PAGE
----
Nanoparticles of CdSe were synthesized by solvothermal method. The chemicals such as cadmium nitrate and sodium selenite were used as the precursor materials to prepare CdSe nanoparticles. Cadmium chloride and sodium selenite in the molar ratio of 2:1 was dissolved in de-ionized water and stirred well by magnetic stirrer for 30 min. Hydrazine hydrate and ethylenediamine tetraacetic acid were used as complexing agents. Then the solution was centrifuged, filtered, and washed. Finally, the dark red product was collected by centrifugation and dried at 50 °C for 1 h. The dielectric measurements using HIOKI 3532-50 LCR HITESTER in the frequency range of 100 Hz and 1 MHz at various temperatures were carried out. The electrodes on either side with air-dying silver paste were made on the pelletized sample which behaves like a parallel plate capacitor. The dielectric studies were carried out at different temperatures and different frequencies. In this experiment, palletized nanoparticles using very high pressure have been used, so interfaces with this kind of large volume fraction in the nanosized samples must contain a great deal of defects including micro porosities, vacancies, vacancy clusters and dangling bonds. These defects can cause a change of positive and negative space-charge distributions in the interfaces. The pallets exposed to an external electric field, positive and negative charges on interfaces moves towards the negative and positive poles of electric field, respectively. Meanwhile, a great number of dipole moments are unavoidably formed after they have been trapped by defects. Consequently, space-charge polarization occurs in the interfaces of CdSe nanoparticles, which results in the much larger dielectric constant for CdSe nanoparticles. For conventional CdSe powders, it is impossible to observe space-charge polarization due to the smaller specific surface.
Results and discussion
X-ray diffraction analysis
Electrical conductivity studies
In the case of nanoparticles, due to the small grain size and large grain boundaries, the electronic state close to Fermi level is localized. When the states are localized, the conduction occurs by hopping of carriers between occupied and unoccupied localized which depends on the density of state and the position of Fermi level. Mott (Elahi and Ghobadi 2008) established a dependence of conductivity with the temperature for such systems. The gradual decrease in the activation energy with the decrease in the temperature suggested that the conduction is by hopping of carriers among localized states (Johna et al. 2005). The high surface stress in the nanoparticles causes a lattice contraction which may not be symmetrical (Solliard and Flueli 1985; Gamarnik and Sidorin 1989). This may result in a lattice disorder which can be equivalent to a plastic deformation causing dislocations. It is not reasonable to argue that these dislocations may be considered to be one dimensional. It has been shown that, smaller the semiconductor particles, the greater the chance of the charge carriers to escape onto the semiconductor surface where electron transfers can occur (Fendler 1987). Experimental evidence strongly indicate that in small particles, the confinement of charge carriers perturb the band structure resulting in a series of discrete states in the conduction and valence bands and also causes an increase in the effective band gap. In case of pellets of small particles, the boundary between the particles must play an important role in determining the conductivity as in the case of polycrystalline semiconductor films (Kamins 1971). According to grain-boundary trapping theory, free carriers are trapped by the trapping states at the boundary causing a depletion of charges in the grain region nearest to the boundary (Seto 1975). Therefore, the region near the surface of the particle becomes depleted of charges causing a space charge which should establish an energy barrier between adjacent particles.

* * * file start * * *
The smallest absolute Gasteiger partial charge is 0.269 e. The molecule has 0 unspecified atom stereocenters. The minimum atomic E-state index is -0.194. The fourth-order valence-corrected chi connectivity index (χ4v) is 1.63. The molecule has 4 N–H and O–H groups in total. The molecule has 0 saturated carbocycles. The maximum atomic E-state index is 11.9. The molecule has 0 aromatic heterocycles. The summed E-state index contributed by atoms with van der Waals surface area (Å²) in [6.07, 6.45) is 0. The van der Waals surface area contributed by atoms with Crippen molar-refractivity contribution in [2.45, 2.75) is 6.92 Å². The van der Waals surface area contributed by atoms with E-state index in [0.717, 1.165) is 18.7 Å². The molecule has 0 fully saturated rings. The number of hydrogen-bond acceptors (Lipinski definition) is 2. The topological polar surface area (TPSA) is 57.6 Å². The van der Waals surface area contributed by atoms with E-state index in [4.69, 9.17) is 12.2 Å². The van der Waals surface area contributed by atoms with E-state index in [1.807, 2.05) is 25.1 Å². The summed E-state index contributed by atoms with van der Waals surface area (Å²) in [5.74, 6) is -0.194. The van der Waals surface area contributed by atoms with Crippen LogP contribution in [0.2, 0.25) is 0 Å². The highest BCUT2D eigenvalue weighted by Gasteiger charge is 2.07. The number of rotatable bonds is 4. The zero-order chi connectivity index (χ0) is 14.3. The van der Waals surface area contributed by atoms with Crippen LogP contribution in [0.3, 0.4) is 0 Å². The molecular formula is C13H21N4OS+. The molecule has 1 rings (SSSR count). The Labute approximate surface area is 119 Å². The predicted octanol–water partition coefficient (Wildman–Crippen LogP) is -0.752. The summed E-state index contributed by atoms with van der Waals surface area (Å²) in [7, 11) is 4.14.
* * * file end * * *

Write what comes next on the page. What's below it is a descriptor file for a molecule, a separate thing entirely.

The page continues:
Nanoparticles of CdSe were synthesized using solvothermal method. The Powder X-ray analysis confirmed the nanoparticle size and the fundamental diffraction patterns of CdSe. The SEM reveals the morphology in the synthesized samples. The dielectric studies at different temperatures showed that the dielectric constant and dielectric loss have low values at higher frequencies and are independent of the temperature. The ac conductivity of the pellet form of CdSe nanoparticles were determined and observed that it increases with the increase in temperature. The enhancement in the conductivity and change in dielectric properties have been attributed to the special properties of nanometer-sized particles.